After a quick breakfast we headed to Jewel Cave. Which was AMAAAAZING. So amazing. Oh my goodness. You guys, you have no idea how spectacular this cave was. Have you ever been in a real cave before? I had not. And my life was incomplete, until now. Jewel Cave got its name when some miners discovered it way back when - 19th century, I'm pretty sure - and saw that it was filled with "jewels"; they turned out to just be calcite formations, which are worthless, and the cave was forgotten about until good ol' Teddy Roosevelt declared it a National Monument just in case when he was running around the West declaring National Monuments all over the place, and then it hung around still forgotten about until the National Parks Service was created and took over. It was thought to be a tiny, uninteresting (albeit pretty) little cave until some cartographers discovered an opening in the back and decided to investigate. Turns out that Jewel Cave is, as of 2012, the second largest cave system in the entire world, just after Mammoth Cave in Kentucky, with over 157 miles of mapped cave passages. Scientists have estimated that only 5% of the cave's air volume has been discovered. That could mean that there are a couple of huge rooms undiscovered, or katrillions of tiny little cracks and crevices filled with air, but still. 5%. There is definitely more of Jewel Cave left to be discovered, which is the coolest thing ever. I'm kind of obsessed with it now, and with caves in general.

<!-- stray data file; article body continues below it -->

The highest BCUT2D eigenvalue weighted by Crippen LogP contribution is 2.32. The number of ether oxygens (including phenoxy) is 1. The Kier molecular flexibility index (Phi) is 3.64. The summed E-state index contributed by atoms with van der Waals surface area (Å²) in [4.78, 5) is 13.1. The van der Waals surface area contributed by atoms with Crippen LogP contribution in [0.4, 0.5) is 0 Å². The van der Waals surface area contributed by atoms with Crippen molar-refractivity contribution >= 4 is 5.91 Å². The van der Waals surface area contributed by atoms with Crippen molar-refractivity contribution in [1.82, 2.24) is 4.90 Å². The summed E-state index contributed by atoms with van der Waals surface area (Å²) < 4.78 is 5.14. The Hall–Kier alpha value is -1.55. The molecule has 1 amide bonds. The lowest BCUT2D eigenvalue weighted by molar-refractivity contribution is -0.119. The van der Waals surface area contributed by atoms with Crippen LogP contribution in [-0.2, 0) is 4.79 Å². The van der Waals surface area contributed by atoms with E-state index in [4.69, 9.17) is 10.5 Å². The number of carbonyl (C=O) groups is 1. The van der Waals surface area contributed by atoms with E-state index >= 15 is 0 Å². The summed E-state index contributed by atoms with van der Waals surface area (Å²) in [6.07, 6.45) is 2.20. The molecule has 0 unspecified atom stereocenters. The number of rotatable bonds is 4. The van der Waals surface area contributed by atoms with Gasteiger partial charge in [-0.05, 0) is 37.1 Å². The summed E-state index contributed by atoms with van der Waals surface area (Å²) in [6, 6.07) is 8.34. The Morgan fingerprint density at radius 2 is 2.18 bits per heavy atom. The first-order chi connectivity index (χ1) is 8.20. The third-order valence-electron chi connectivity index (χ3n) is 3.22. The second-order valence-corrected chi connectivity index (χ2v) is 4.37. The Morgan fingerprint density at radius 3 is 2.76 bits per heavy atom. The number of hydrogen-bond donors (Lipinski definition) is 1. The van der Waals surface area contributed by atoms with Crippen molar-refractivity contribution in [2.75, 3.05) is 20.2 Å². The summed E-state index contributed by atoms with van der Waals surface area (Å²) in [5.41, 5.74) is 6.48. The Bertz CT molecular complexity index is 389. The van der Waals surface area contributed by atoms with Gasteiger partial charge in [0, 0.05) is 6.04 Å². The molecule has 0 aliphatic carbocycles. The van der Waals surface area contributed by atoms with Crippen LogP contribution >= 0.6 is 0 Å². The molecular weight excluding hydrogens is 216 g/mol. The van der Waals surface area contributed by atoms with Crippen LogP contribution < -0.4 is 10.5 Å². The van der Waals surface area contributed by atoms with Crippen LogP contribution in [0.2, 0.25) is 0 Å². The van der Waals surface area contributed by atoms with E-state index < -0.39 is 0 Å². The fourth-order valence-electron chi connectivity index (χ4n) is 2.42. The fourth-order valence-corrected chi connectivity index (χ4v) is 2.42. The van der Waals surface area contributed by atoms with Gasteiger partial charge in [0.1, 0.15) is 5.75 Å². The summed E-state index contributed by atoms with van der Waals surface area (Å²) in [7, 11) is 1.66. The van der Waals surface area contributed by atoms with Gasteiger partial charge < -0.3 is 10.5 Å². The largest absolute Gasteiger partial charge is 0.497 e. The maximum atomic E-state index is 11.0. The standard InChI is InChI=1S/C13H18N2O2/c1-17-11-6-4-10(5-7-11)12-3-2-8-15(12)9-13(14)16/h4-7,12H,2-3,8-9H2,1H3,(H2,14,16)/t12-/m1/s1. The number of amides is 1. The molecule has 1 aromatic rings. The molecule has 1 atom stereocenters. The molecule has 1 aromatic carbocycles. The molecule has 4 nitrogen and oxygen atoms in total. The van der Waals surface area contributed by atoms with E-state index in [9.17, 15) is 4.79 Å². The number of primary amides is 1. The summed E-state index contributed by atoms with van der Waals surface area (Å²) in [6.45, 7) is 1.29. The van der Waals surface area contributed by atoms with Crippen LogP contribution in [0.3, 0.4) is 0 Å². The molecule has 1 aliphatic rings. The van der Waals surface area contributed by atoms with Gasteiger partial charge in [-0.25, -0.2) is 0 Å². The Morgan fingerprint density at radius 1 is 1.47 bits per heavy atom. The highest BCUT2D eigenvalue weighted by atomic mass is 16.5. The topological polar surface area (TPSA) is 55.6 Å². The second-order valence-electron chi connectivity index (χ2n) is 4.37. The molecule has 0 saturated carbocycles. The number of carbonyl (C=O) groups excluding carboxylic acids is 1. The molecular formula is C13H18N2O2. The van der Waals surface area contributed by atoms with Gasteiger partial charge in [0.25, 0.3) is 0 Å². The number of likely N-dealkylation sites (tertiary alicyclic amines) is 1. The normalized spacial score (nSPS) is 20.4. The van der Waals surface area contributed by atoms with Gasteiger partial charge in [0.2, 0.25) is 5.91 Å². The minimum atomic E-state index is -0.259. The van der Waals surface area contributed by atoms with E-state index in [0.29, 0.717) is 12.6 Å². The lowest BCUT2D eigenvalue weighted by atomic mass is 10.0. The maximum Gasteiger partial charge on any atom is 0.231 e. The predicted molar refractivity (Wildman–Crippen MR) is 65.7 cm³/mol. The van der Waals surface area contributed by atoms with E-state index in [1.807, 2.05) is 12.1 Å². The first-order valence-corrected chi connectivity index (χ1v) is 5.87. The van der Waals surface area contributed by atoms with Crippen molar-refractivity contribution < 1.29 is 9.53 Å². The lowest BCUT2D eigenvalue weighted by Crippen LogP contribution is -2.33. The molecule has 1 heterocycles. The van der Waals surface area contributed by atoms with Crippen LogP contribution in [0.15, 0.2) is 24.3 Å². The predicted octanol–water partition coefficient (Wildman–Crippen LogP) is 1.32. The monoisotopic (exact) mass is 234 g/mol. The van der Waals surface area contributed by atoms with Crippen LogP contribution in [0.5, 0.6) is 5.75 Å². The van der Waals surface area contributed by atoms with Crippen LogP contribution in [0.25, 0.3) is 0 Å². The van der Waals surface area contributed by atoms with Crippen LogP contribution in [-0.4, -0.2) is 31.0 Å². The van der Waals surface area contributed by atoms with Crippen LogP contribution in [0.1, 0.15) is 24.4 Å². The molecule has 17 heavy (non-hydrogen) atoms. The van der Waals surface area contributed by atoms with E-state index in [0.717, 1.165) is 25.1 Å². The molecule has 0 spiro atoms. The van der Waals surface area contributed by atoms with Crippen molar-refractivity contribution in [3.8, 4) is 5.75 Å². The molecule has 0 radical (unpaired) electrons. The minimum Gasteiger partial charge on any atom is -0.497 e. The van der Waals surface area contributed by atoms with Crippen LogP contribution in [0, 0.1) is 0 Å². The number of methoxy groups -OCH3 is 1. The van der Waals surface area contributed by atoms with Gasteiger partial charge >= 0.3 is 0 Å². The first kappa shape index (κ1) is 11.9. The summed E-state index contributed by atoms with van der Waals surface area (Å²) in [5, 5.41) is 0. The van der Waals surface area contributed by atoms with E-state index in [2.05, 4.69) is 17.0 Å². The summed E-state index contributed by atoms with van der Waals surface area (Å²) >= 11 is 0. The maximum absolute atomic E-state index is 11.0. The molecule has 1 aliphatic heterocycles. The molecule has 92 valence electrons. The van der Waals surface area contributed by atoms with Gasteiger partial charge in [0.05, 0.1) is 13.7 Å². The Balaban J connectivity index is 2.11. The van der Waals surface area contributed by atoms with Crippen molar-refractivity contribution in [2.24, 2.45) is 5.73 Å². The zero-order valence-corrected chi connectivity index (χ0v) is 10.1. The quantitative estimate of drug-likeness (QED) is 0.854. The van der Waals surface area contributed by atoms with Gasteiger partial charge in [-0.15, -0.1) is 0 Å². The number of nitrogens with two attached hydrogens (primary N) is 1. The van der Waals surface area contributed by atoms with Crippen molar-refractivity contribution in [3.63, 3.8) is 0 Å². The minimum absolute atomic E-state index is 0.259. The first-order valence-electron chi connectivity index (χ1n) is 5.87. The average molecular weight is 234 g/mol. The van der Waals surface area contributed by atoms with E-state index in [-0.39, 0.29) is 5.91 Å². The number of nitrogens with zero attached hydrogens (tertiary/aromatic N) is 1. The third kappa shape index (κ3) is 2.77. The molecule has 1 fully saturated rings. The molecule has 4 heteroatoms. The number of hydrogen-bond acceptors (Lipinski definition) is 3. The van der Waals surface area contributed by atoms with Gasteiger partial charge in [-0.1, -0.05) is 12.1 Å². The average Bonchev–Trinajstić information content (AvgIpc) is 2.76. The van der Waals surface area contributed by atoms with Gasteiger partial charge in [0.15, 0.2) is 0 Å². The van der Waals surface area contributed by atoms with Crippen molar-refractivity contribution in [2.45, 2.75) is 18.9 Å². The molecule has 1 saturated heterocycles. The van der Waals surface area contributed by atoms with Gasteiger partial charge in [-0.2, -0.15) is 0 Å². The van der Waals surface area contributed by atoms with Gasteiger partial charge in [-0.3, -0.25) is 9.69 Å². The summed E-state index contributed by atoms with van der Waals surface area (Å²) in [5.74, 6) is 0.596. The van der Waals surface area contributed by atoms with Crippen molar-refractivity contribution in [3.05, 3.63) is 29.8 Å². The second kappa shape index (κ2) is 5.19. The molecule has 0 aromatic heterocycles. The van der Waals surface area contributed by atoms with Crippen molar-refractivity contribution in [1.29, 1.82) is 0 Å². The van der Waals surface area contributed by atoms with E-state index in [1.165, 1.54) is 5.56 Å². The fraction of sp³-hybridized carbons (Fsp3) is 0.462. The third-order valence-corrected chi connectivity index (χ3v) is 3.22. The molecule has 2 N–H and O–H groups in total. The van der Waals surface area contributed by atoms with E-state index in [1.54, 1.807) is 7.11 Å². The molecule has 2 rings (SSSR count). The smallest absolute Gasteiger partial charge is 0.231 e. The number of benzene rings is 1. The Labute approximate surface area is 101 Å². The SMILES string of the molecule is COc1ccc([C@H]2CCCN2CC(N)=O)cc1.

If you've never been in a cave, please go find the nearest one and enter it. Immediately. Your life will be immeasurably improved. I won't even be mad if you stop reading my blog. Just go do it. Now.

Ranger Lydia preparing us to enter the elevators

Todd and Max excited to go hiking below the surface of the earth! Well, Todd is excited, anyway...